James Fallows has a piece in the February, 2008 Atlantic on what he calls “The $1.4 Trillion Question” – why China continues to accumulate $1 billion a day in relatively low-return American assets (mostly Treasury bills), why this can’t go on forever, and what it could mean if this pattern of investment ends abruptly rather than slowly. On the whole, it’s a good introduction, with some useful background on the people responsible for making the central government’s investment decisions. (The point that one of the two key figures, unlike his counterparts almost anywhere else, has never invested for himself, or even bought a house, is a nice touch.) I think the article overdoes its emphasis on a lack of transparency in China – the way in which sub-prime mortgages were re-packaged as “AAA” securities has made clear that the American financial markets China has been investing in aren’t always that transparent, either – but that’s a matter of tone and emphasis. What the article is missing, I think, are two important pieces of demographic and historical perspective, which help illustrate the pressures on the government. Fallows spends a fair amount of time on changes in China’s mood that may be real but are hard to get a handle on -- e.g. greater awareness among the population that their investments in the US are not earning much money (and some high profile ones have been outright losers, like the widely-publicized investment in the Blackstone Group) and that this is money that could be used to better things at home – and speculations about how much the government wants to, or can, continue resisting those popular desires in the interests of keeping inflation low, etc. I think the big story is more structural than that.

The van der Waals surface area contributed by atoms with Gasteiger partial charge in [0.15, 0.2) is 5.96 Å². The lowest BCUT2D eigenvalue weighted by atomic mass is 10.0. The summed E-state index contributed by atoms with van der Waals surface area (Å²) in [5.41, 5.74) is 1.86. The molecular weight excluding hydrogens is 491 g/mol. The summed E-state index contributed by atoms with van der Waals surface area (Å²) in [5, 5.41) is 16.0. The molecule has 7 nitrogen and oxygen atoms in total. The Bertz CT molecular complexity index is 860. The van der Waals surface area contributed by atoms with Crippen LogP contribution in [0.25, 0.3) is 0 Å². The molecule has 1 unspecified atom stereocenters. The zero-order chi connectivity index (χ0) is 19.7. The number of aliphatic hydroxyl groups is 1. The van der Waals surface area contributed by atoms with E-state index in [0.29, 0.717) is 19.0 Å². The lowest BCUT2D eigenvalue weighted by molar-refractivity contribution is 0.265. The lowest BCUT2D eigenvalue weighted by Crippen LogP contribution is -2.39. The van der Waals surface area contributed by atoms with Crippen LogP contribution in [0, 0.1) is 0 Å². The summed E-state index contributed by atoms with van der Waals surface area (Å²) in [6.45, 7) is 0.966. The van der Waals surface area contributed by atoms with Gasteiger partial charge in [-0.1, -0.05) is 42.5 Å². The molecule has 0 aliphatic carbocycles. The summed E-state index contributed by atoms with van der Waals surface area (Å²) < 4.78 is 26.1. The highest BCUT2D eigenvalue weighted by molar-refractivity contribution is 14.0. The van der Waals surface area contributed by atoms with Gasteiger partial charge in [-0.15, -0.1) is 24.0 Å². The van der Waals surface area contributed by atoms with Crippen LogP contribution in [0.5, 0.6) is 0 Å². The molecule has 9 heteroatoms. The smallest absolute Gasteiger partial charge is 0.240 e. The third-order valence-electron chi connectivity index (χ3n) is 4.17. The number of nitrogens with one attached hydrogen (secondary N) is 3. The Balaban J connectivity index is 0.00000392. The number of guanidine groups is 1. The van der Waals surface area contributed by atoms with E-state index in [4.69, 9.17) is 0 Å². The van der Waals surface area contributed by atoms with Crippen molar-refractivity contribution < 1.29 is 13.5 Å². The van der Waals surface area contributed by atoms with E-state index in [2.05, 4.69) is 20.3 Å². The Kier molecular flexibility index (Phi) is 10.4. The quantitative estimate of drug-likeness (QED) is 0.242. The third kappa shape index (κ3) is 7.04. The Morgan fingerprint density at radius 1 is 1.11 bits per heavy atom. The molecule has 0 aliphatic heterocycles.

First the demography. Here the key point is one of the great under-played China stories : the rapid aging of the Chinese population. For roughly 30 years now, China has had compulsory birth control of various sorts, and (as most people reading this probably know) its birth rates declined at a rate that has very few historical parallels. So while the number of young people entering the work force every year has remained quite high until recently (China had so many births in the 1950s and 1960s that even with them having relatively few children per couple when they grew up, birth rates per 1,000 population stayed high into the late 1980s), the percentage of children in the population became quite low. Meanwhile, because Chinese death rates were very high before the Revolution, and stayed pretty high into the mid-1960s, there were also relatively few old people. So what economists call the “dependency ratio” – the ratio of people in the labor force to people whom workers need to support – has been extremely favorable for China over the last couple of decades:it's now at about 2 workers per non-worker, versus about 1:1 for the U.S. But that is now changing pretty quickly (thanks mostly to public health improvements under Mao)and China will soon have a fairly old population; by 2030, it will have as high a percentage of old people as countries like Italy and Germany today, whose pension problems, etc., you read about periodically. [Some of the best work on this is by my UC Irvine colleague Wang Feng and Andrew Mason at the University of Hawaii – their paper in a newly published Cambridge Press book – China’s Great Economic Transformation, edited by Loren Brandt and Thomas Rawski, is well worth a look, though the book won't be available for a couple more months.] China's dependency ratio will probably reach today's global average by 2020, and the current U.S. level of 1:1 by 2030.